Follow-up of internal mammary artery stent with 64-slice CT
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We present a case of 81-year-old woman complaining chest pain after minimal efforts who underwent multiple coronary artery bypass grafts (CABGs) during the last 15 years. A significant in-stent re-stenosis was found at ostium of left internal mammary artery (LIMA). A non-invasive CT coronary angiography (CT-CA) was performed after 6-month follow-up. CT-CA is a reliable non-invasive technique for the follow-up of stents in coronary artery bypass grafts.
Keywords64-slice CT CT angiography Left internal mammary artery Diagnosis Follow-up Stent Coronary artery bypass graft
Stenoses of the Left Internal Mammary Artery (LIMA) coronary bypass are rarely described in the Literature . Stenoses of the left subclavian artery (LSA) are more frequently reported . Due to the infrequent occurrence of stenoses, LIMA’s stenting is not commonly performed with the exception of the distal anastomosis [3, 4].
Stent follow-up can be performed with non-invasive techniques. Computed Tomography (CT) coronary angiography is becoming a reliable alternative to conventional catheter coronary angiography for the assessment of coronary artery stenosis. For the stent follow-up CT is becoming increasingly reliable. In particular the latest introduction of 64-slice CT technology has increased the performance in terms of spatial and temporal resolution.
We present a case of PCI of ostial LIMA stenosis with non-invasive 6-month follow-up using Computed Tomography Angiography (CTA).
2 Case description
A 81-year-old woman underwent coronary artery bypass grafts (CABG) in december 1992 underwent CABG surgery with LIMA to LAD, diagonal branch and marginal branch.
In september 2001, after 9 years, a bare metal stent (3.5 × 13 mm) was placed at the ostium of the LIMA.
In march 2005 the patient underwent PCI for in-stent re-stenosis in the same location with a drug-eluting stent .
The patient underwent 6-month follow-up with 64-slice coronary CTA (Sensation 64 Cardiac®, Siemens, Germany) with the following parameters: individual detector width 0.6 mm, gantry rotation time 330 ms, effective temporal resolution 165 ms (with single segment reconstruction algorithm), kV 120, eff. mAs 850, scan time 15 s. A bolus of 80 ml contrast material with high iodine concentration (iomeprol, 400 mg of Iodine per ml; Iomeron®, Bracco, Milan, Italy) was injected through the brachial vein with a flow rate of 4 ml/s.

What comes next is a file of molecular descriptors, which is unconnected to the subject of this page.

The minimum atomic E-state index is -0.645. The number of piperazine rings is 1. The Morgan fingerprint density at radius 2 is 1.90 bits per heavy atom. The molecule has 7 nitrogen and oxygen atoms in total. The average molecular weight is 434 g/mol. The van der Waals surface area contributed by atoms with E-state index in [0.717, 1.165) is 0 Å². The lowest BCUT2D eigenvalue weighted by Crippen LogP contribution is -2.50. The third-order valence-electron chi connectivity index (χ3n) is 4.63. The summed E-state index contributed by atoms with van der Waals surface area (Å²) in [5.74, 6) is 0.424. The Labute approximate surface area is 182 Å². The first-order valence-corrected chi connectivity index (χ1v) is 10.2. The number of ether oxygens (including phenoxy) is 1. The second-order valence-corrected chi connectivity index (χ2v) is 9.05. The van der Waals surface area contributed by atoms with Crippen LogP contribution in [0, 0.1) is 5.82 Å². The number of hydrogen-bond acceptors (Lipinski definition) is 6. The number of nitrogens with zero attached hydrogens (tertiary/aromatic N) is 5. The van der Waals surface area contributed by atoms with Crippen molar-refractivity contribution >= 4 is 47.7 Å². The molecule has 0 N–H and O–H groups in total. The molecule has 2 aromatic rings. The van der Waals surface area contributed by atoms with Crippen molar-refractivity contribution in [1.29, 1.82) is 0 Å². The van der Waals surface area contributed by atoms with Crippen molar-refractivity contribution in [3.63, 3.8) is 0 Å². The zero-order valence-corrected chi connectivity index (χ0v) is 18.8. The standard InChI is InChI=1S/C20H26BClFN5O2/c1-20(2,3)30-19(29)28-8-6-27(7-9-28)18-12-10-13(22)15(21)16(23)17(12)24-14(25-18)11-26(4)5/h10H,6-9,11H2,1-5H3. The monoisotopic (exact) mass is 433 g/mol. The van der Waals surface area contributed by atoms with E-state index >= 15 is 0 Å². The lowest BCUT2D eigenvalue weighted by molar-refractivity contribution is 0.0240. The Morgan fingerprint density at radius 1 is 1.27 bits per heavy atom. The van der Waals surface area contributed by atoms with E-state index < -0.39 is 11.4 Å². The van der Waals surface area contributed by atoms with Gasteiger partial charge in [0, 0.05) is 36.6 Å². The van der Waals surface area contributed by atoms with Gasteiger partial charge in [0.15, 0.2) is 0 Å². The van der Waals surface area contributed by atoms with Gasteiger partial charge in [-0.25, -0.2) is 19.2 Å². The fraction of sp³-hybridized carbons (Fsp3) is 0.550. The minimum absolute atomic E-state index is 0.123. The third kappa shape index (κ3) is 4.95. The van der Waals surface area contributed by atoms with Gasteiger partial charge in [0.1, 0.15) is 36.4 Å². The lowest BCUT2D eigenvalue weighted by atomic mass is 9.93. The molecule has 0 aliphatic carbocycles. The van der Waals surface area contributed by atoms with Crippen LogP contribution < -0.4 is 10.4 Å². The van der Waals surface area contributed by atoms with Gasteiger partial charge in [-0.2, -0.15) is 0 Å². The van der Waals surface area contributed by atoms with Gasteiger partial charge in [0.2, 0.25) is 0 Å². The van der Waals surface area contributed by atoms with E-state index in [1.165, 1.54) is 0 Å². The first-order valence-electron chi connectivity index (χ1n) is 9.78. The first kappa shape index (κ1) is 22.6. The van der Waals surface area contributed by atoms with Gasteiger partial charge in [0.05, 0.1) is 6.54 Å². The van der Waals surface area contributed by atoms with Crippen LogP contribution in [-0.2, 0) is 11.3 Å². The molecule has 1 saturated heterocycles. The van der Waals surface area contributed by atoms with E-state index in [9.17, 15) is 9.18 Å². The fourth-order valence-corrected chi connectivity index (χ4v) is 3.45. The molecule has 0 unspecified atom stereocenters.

We report the capabilities of coronary CTA for the non-invasive assessment of stent patency at follow-up. Stents are characterized (similarly to calcifications) by high density. At CT, the high attenuation determines an enlargement of the apparent size of the metal struts. This artifacts is defined as “blooming” and is due to several factors, such as interpolation and partial volume. The artifact is more evident with higher stent density and low stent diameter size . Coronary stent evaluation is hampered by the fact that vessels are small (the artifact effect is in the same range of the diameter of the vessels) and they move according to heart-beat .
Patient’s LIMA was a small vessel and degree of balloon dilatation was minimal. Nevertheless, LIMA is not affected by cardiac motion and therefore image quality was satisfactory, allowing a in-stent visualization (see Electronic supplementary material (Movie 1 and 2)).
The case report shows follow-up of an asymptomatic patient with previous stent implantation: it can be performed safely and reliably with 64-slice CT-CA, and have no particular contraindication [8, 9, 10].